It’s 1965. Frances is 17 and at the Castle Knoll Country Fair with Rose and Emily, her two best friends. She receives a fortune that will change her life. Like most fortunes received from fortune-tellers at a country fair, it is filled with nonsense that can be interpreted in many ways. But Frances can’t shake it. It also includes the dire warning that “All signs point toward your murder.” In what seems to me to be something of a self-fulfilling prophecy, she becomes obsessed with her fortune. And sixty years later, she is murdered.

The obsession with a fortune that later comes true is a nice twist. Otherwise, the book is familiar in a comforting way. If you like cozy mysteries, it will probably remind you of books, TV shows, and movies. There are a lot of characters and I could have used a list of them and how they are related. I had an especially hard time keeping the men of the past straight. There are hints at a future romance for Annie. Annie also devises a too-stupid-to-live plan to catch the murderer, which works, but I hope that does not become a pattern. The author does her best to sell her red herrings and misdirection, perhaps to excess.

Still, it’s a fun book, and I’ll probably read the sequel. The cover is very eye-catching.

I read an advance reader copy of How to Solve Your Own Murder from Netgalley. It is scheduled to be released on March 26 and will be available at the Galesburg Public Library.

Book Club Discussion Questions | The Two Lives of Sara by Catherine Adel West

From the publisher: A young mother finds refuge and friendship at a boardinghouse in 1960s Memphis, Tennessee, where family encompasses more than just blood and hidden truths can bury you or set you free.

Sara King has nothing, save for her secrets and the baby in her belly, as she boards the bus to Memphis, hoping to outrun her past in Chicago. She is welcomed with open arms by Mama Sugar, a kindly matriarch and owner of the popular boardinghouse The Scarlet Poplar.

Like many cities in early 1960s America, Memphis is still segregated, but change is in the air. News spreads of the Freedom Riders. Across the country, people like Martin Luther King Jr. are leading the fight for equal rights. Black literature and music provide the stories and soundtrack for these turbulent and hopeful times, and Sara finds herself drawn in by conversations of education, politics and a brighter tomorrow with Jonas, a local schoolteacher. Romance blooms between them, but secrets from Mama Sugar’s past threaten their newfound happiness with Sara and Jonas soon caught in the crosshairs, leading Sara to make decisions that will reshape the rest of their lives.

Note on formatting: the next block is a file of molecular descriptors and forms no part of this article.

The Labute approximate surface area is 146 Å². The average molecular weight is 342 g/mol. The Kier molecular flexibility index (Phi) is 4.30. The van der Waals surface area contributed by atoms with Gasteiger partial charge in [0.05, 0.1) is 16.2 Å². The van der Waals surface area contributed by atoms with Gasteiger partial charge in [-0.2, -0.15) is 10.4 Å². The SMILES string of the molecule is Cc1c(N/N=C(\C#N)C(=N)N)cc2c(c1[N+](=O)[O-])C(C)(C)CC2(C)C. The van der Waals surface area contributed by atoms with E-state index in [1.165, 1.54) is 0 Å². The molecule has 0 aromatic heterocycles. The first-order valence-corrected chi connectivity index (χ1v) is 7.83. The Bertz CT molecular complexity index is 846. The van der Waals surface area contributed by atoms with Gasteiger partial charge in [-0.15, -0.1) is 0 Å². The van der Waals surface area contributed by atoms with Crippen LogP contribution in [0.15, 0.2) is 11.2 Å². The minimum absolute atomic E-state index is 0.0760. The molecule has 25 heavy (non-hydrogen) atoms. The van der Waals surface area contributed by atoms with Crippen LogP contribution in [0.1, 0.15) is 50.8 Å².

Discussion Questions

  1. Did you finish the book, and if you did are you glad you read it?
  2. Were there sections you especially liked, or passages you felt didn’t work? Any parts you found difficult to read or especially well written?
  3. Did you like the characters? Did you find them believable?
  4. Were you glad the book was written in first person from Sara’s point of view? How would the story have been different if written from multiple points of view?
  5. What did you think of the plot development? Did the plot take turns you did not expect, or did you find it predictable?
  6. How was the dialog?
  7. Has anyone had any experiences that relate to places or experiences in the book? Can anyone speak to the author’s representation of 1960s Memphis?
  8. The Two Lives of Sara is a prequel to the author’s debut novel, Saving Ruby King. Has anyone read it? If you have, do you think it changed how you read and reacted to The Two Lives of Sara?
  9. Sara makes a hard and perhaps hard-to-believe choice at the end. Why did she make it? Was it the right choice?

It’s Not to Late! Sign Up for Summer Reading Today

June may be coming to a close, but our Summer Reading Program is far from over! Here’s a sneak peak of some of the events we’ve got coming up next month for children and families at Galesburg Public Library.

Want to enjoy the best parts of camping without having to pitch a tent? Stop by the library’s Storybook Garden on Tuesday, July 11th at 6:00 PM for a Campfire Singalong led by local musicians Meg and Casey Robbins. You’ll gather around a fire with other families to sing songs and enjoy free s’mores provided by our friends at Cornucopia Natural Market and Deli.

Young thespians can hone their skills in a free “Voice for the Young Actor” workshop offered by theater professor Robbie Thompson on Friday, July 14 at 10:00 AM. Aspiring actors in grades 4-6 will learn techniques to help them free their natural voice in order to command the stage! Beginners are welcome, so feel free to check it out even if you’ve never been in a play before.

Like Pokémon? We’ve got two programs just for you. First, bring your Pokemon cards to the library on Saturday, July 15, from 10:00 AM to noon for some friendly competition. You’ll play, trade, and even go home with some free cards from the library’s stash. Then on Thursday, July 20 at 6:00 PM, bring the whole family for an interactive showing of the film Detective Pikachu (Warner Brothers, 2019). Register in advance in the Children’s Room and you’ll receive a bag of props to help you enjoy the movie in a whole new way.